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Cover for David Waldstreicher's book The Odyssey of Phillis Wheatley with the book title and author name in bold black font against an orange background with a colorized version of Phillis Wheatley's portrait in the center.
The Odyssey of Phillis Wheatley: A Poet’s Journeys Through American Slavery and Independence by David Waldstreicher

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Phillis Wheatley, born in West Africa, was kidnapped at the age of seven, sold into slavery, and forced to endure the long and dangerous trip from Africa to the American colonies. Arriving in Boston in 1761, she was named after the ship that took her there. Purchased as a servant to the prominent Wheatley family, Phillis was educated by Susanna Wheatley and her daughter. Within a few months of her arrival, she was reading and writing. A talented poet, Phillis Wheatley found support, fame, and admiration from those who read her works. Her writings challenged views on slavery and lamented the challenges the American Revolution added to its persistence. Wheatley would become the first woman of African descent to publish a book of poetry.

In The Odyssey of Phillis Wheatley: A Poet’s Journeys Through American Slavery and Independence, historian David Waldstreicher takes the reader on a journey through Wheatley’s remarkable life. Through comparisons with Greek texts and verses from the Bible, Waldstreicher provides a new lens through which to examine Wheatley’s life and experience as an enslaved woman. Wheatley’s story is often told through the accounts of her enslavers, but Waldstreicher argues that Wheatley was very aware of her talents and was the driving force behind her eventual emancipation in 1773.

Read an excerpt about Wheatley’s An Elegiac Poem, On the Death of that Celebrated Divine, and Eminent Servant of Jesus Christ, the Late Reverend and Pious George Whitefield, which brought her notoriety and patronage.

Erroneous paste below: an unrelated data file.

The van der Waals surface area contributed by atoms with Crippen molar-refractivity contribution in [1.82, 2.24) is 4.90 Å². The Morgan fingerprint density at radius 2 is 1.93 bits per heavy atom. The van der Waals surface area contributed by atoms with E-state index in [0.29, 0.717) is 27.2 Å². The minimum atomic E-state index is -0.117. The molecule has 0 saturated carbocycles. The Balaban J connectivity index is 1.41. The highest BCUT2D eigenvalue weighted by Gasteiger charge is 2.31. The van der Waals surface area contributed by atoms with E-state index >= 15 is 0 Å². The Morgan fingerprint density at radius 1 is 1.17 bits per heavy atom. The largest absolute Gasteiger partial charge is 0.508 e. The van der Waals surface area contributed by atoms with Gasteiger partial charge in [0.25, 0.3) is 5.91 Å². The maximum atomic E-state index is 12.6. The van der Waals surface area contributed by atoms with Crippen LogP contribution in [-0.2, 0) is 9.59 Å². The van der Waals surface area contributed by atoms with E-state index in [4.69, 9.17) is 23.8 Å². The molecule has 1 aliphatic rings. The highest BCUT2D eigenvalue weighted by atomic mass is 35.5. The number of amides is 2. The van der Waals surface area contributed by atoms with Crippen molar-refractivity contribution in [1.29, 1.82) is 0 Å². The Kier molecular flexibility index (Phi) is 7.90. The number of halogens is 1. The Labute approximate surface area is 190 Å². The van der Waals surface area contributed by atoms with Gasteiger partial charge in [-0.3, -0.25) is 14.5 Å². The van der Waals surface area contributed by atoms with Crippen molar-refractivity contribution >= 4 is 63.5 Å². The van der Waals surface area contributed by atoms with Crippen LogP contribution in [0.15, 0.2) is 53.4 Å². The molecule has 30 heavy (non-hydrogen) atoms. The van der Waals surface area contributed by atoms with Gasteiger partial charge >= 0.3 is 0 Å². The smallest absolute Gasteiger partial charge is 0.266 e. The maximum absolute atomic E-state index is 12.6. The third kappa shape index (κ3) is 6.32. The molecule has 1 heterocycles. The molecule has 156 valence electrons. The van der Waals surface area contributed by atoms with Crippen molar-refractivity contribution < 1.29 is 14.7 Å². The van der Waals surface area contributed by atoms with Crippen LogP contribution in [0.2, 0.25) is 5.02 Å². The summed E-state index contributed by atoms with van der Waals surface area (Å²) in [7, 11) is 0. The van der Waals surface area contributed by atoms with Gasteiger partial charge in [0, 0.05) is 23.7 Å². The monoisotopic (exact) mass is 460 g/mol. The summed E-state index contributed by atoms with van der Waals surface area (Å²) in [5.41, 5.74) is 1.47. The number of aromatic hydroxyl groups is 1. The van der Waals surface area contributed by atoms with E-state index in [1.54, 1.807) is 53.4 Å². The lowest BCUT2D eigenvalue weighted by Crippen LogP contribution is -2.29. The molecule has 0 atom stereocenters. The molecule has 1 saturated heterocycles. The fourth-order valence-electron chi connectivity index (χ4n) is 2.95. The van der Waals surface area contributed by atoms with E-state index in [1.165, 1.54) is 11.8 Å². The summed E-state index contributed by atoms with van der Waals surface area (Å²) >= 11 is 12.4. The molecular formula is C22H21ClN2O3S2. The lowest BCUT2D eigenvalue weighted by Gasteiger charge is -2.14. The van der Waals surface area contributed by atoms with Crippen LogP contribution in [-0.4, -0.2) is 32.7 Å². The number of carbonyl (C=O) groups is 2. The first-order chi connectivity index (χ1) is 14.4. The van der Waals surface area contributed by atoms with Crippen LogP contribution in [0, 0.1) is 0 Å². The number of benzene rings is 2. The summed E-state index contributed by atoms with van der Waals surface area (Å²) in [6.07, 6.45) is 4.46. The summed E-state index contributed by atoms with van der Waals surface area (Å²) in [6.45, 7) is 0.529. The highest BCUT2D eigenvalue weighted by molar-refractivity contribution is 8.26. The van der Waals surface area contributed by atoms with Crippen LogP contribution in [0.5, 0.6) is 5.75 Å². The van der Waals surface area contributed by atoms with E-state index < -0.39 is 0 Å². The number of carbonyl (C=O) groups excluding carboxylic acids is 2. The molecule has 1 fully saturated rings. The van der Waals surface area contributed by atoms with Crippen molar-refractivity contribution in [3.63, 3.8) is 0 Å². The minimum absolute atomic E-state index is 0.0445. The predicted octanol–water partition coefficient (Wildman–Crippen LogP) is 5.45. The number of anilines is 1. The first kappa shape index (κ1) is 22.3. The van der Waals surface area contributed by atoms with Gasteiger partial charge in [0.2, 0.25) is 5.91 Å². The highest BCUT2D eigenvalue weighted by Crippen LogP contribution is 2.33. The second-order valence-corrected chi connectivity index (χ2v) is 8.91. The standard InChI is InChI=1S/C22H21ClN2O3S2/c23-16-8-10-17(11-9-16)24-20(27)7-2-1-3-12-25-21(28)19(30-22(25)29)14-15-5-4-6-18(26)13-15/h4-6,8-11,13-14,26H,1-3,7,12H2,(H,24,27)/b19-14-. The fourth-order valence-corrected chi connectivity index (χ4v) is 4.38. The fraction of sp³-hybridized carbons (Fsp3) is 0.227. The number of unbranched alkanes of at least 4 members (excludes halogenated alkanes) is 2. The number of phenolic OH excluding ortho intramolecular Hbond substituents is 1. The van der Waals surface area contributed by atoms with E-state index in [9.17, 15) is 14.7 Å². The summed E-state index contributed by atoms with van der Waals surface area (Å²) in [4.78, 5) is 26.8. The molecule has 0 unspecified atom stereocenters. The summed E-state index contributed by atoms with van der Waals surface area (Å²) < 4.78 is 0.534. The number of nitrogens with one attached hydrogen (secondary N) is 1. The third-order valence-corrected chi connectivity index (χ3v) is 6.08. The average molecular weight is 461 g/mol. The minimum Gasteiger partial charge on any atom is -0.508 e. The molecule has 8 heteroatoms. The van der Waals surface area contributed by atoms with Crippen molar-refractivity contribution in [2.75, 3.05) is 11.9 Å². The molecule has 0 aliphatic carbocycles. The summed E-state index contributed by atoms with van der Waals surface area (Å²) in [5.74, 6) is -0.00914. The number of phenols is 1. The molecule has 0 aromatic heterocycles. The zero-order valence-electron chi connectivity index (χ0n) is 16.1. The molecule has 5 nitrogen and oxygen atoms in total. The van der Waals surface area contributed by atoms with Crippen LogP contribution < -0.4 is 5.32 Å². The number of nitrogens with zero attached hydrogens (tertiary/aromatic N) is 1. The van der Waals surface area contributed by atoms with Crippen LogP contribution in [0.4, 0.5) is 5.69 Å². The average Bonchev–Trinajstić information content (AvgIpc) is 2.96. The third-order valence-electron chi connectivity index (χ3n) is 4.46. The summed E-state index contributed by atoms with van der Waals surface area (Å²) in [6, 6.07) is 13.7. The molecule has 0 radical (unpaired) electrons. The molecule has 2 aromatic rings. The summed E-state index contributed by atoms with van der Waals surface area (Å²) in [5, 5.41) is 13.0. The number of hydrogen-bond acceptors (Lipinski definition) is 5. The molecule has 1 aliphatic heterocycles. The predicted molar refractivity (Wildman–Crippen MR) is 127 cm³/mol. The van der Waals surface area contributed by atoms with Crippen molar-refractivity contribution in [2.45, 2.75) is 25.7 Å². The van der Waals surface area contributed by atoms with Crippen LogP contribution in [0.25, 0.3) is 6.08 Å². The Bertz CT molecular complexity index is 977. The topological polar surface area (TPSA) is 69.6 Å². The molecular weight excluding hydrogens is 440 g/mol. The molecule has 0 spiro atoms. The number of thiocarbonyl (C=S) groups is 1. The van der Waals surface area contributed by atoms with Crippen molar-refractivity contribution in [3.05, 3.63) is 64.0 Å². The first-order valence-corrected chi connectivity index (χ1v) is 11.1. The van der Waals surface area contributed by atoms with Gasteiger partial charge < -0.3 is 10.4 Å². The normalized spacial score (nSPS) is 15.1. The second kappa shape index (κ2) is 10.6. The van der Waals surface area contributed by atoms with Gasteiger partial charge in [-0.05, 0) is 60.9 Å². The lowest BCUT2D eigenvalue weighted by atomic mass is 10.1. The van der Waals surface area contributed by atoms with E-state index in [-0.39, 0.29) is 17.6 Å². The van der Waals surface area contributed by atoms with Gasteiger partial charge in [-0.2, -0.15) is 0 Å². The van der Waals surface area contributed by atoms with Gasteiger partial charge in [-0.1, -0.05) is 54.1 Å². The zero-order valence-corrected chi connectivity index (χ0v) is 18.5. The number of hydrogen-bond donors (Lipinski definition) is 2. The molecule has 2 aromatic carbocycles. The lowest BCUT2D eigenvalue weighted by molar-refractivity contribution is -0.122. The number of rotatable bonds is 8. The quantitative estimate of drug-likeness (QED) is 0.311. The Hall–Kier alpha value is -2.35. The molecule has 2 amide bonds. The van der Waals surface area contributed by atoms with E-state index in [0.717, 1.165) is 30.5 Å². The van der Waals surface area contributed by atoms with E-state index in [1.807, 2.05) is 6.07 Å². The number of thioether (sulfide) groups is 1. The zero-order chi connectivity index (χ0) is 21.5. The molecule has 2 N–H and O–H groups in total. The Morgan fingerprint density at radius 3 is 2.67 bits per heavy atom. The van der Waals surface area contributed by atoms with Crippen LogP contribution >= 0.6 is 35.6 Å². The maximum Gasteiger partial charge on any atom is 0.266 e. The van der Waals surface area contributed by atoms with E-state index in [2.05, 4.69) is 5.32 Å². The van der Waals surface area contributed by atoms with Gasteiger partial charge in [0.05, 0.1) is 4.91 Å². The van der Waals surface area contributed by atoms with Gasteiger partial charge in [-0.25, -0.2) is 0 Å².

After he arrived in Boston on August 14, 1770, the anniversary of the Stamp Act protests, Whitefield preached several times a day, first in the pulpits of Old South, where Wheatley worshipped, and Old North, where Lathrop now presided. He probably stayed at the Wheatleys’ house again as he proceeded to preach every day and ventured to neighboring towns despite his asthma attacks. Six weeks later, at the end of September, he collapsed, gasped, “I am going,” and died. A committee from Old South went to Newburyport to retrieve his body for a spectacular Boston funeral, but the minister in whose house he died refused to part with the body. They had a funeral service in Boston anyway, at which John Lathrop preached. Within days mourners published elegies in the newspapers. One called the preacher “Our Father and Friend.” Another called him America’s “only friend.”

Phillis Wheatley outdid her fellow mourners in a commemorative elegy she produced with the same speed she had shown in getting her Christopher Seider poem into print. With the backing of the Wheatleys, whose enthusiasm she ratified by composing this accomplished and lengthy work, the poem immediately made Phillis famous as the young enslaved girl who could out-elegize anyone in America. She parlayed the death of the great Whitefield into an event of her own, something that had never happened before: an equivalent to Samson Occom’s preaching.

The Wheatleys did not publish her elegy in a newspaper, or anonymously. Instead, they advertised a separate publication, with her name, in all four Boston papers (in one case just below an ad to see a “likely negro boy” of fourteen who wouldn’t drink rum). This time there was no question of appropriateness and less likelihood of a backlash from those who thought that black participation in public life would embarrass the patriot or the pious cause. Everyone understood that a young, African female slave could serve as the ultimate example of Whitefield’s message of salvation. The first broadside edition, put forth on October 11 for a mere “7 Coppers” with a bulk discount to “travelling traders, &c.,” became the most popular poem of many on Whitefield. It was reprinted at least nine times, including twice in a different London version, and then included in a pamphlet with a sermon by the Reverend Ebenezer Pemberton Jr., which announced her authorship and identity as “PHILLIS, a Servant girl of 17 Years of Age, belonging to Mr. J. Wheatley, of Boston;—She has been but nine years in the Country, from AFRICA.” It was later reprinted in a separate eight-page deluxe edition with generous margins, by Ezekiel Russell.